Have you ever noticed that something weird happens to us when it comes to our sports idols? We watch them on a 46’ plasma flat screen in the comfort of our homes or neighbourhood bar while they sweat it out on the court, the field or the ice. We read every headline about them online and in the papers. We follow their Twitter feeds and Instagram accounts. We like their Facebook pages and add their highlight videos to our Favourites on YouTube. Some go even further by studying and memorize their stats in such depth that they can recite them easier the Lord’s Prayer. And sometimes, on a rare occasion, we might even get to shake their hand and possibly exchange a few words. And from all that, we presume to know them.
Take for example the legendary Winnipeg Blue Bomber, #59, Lyle Bauer, a charismatic leader and competitor known for playing through injuries and leaving it all on the field. In a career spanning 11 years, #59 was a sports icon in Winnipeg. He became a role model and a celebrity during a stretch of some of the best football years in Winnipeg Blue Bombers’ history.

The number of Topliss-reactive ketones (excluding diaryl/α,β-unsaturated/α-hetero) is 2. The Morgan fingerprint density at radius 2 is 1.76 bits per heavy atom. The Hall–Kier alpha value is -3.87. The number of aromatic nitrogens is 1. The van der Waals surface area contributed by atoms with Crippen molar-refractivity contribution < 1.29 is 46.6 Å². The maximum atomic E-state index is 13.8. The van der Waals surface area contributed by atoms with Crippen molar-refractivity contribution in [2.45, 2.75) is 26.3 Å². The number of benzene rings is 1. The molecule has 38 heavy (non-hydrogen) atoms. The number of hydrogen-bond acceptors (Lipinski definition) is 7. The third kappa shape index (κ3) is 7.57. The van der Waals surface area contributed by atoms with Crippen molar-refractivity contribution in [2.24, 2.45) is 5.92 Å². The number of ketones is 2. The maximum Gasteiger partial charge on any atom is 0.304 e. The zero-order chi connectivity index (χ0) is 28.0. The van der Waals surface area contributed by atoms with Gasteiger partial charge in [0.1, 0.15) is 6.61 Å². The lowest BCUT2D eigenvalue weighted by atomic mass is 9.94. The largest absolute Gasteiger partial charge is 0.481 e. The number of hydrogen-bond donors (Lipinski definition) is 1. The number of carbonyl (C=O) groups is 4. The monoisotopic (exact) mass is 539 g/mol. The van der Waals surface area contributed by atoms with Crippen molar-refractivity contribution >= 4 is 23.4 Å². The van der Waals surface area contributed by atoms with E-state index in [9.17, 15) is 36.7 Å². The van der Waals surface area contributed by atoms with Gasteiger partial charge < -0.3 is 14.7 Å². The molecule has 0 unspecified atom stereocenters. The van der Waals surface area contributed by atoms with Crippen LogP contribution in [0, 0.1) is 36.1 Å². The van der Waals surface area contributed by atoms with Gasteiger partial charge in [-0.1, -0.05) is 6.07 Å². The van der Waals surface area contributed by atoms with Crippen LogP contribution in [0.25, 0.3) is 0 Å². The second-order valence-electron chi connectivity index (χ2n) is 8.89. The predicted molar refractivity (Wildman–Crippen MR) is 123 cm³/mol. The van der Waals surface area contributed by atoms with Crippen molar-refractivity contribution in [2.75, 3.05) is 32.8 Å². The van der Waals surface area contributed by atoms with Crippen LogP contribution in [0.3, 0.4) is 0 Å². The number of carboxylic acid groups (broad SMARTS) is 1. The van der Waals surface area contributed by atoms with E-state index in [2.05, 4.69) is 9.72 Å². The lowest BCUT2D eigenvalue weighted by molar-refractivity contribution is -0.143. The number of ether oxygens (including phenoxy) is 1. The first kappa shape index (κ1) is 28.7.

I first met Lyle back in the 90s when he was in real estate. We reconnected again through the Never Alone Foundation. It has been an unbelievable honour getting to know the Lyle over the past few years. His story is a true inspiration and the tales of him, Chris Walby, Bob Molle, Stan Mikawos and David Black have given me a new respect to the guys on the line.
This is an exciting project and I’m looking forward to delving into this over the next few months.